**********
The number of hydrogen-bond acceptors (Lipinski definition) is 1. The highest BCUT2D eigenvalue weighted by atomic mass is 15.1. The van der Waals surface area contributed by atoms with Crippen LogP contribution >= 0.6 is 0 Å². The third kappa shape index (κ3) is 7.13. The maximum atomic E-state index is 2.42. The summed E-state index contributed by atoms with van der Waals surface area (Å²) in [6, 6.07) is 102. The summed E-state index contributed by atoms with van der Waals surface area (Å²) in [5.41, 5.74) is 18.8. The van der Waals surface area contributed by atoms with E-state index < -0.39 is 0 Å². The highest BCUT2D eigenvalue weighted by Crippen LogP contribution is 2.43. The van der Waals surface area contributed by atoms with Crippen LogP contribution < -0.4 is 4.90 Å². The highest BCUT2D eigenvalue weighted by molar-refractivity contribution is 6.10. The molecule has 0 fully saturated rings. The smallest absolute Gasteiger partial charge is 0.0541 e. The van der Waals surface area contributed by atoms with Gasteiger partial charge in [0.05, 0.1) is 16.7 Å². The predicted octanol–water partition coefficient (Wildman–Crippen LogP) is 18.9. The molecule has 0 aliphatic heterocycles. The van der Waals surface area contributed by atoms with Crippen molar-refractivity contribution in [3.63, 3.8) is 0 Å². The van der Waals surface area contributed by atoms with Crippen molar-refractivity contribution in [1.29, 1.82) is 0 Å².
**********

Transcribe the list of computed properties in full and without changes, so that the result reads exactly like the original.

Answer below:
The number of hydrogen-bond acceptors (Lipinski definition) is 1. The highest BCUT2D eigenvalue weighted by atomic mass is 15.1. The van der Waals surface area contributed by atoms with Crippen LogP contribution >= 0.6 is 0 Å². The third kappa shape index (κ3) is 7.13. The maximum atomic E-state index is 2.42. The summed E-state index contributed by atoms with van der Waals surface area (Å²) in [6, 6.07) is 102. The summed E-state index contributed by atoms with van der Waals surface area (Å²) in [5.41, 5.74) is 18.8. The van der Waals surface area contributed by atoms with E-state index < -0.39 is 0 Å². The highest BCUT2D eigenvalue weighted by Crippen LogP contribution is 2.43. The van der Waals surface area contributed by atoms with Crippen LogP contribution < -0.4 is 4.90 Å². The highest BCUT2D eigenvalue weighted by molar-refractivity contribution is 6.10. The molecule has 0 fully saturated rings. The smallest absolute Gasteiger partial charge is 0.0541 e. The van der Waals surface area contributed by atoms with Gasteiger partial charge in [0.05, 0.1) is 16.7 Å². The predicted octanol–water partition coefficient (Wildman–Crippen LogP) is 18.9. The molecule has 0 aliphatic heterocycles. The van der Waals surface area contributed by atoms with Crippen molar-refractivity contribution in [3.63, 3.8) is 0 Å². The van der Waals surface area contributed by atoms with Crippen molar-refractivity contribution in [1.29, 1.82) is 0 Å².